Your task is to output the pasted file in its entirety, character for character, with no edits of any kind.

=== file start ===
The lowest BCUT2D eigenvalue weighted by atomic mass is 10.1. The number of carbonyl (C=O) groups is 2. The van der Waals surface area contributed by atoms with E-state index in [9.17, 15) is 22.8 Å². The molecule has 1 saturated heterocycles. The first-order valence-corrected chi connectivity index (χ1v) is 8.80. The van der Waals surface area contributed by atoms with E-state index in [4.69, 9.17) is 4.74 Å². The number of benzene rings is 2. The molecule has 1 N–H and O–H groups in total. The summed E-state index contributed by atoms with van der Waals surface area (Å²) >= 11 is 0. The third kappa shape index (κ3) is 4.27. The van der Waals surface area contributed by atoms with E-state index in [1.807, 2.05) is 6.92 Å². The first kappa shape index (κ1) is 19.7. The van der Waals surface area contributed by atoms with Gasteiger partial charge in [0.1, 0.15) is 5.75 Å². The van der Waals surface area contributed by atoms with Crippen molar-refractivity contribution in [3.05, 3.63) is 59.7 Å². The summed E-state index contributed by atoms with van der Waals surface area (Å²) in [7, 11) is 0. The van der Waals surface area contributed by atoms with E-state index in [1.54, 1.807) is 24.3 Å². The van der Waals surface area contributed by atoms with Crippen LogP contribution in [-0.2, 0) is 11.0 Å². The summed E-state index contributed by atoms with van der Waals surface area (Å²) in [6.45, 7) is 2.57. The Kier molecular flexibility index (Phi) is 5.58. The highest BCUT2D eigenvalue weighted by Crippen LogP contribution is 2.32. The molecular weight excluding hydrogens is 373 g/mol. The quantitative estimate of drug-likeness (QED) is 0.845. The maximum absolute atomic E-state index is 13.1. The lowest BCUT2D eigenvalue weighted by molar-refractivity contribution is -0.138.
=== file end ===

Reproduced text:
The lowest BCUT2D eigenvalue weighted by atomic mass is 10.1. The number of carbonyl (C=O) groups is 2. The van der Waals surface area contributed by atoms with E-state index in [9.17, 15) is 22.8 Å². The molecule has 1 saturated heterocycles. The first-order valence-corrected chi connectivity index (χ1v) is 8.80. The van der Waals surface area contributed by atoms with E-state index in [4.69, 9.17) is 4.74 Å². The number of benzene rings is 2. The molecule has 1 N–H and O–H groups in total. The summed E-state index contributed by atoms with van der Waals surface area (Å²) >= 11 is 0. The third kappa shape index (κ3) is 4.27. The van der Waals surface area contributed by atoms with E-state index in [1.807, 2.05) is 6.92 Å². The first kappa shape index (κ1) is 19.7. The van der Waals surface area contributed by atoms with Gasteiger partial charge in [0.1, 0.15) is 5.75 Å². The van der Waals surface area contributed by atoms with Crippen molar-refractivity contribution in [3.05, 3.63) is 59.7 Å². The summed E-state index contributed by atoms with van der Waals surface area (Å²) in [7, 11) is 0. The van der Waals surface area contributed by atoms with E-state index in [1.54, 1.807) is 24.3 Å². The van der Waals surface area contributed by atoms with Crippen LogP contribution in [-0.2, 0) is 11.0 Å². The summed E-state index contributed by atoms with van der Waals surface area (Å²) in [6.45, 7) is 2.57. The Kier molecular flexibility index (Phi) is 5.58. The highest BCUT2D eigenvalue weighted by Crippen LogP contribution is 2.32. The molecular weight excluding hydrogens is 373 g/mol. The quantitative estimate of drug-likeness (QED) is 0.845. The maximum absolute atomic E-state index is 13.1. The lowest BCUT2D eigenvalue weighted by molar-refractivity contribution is -0.138.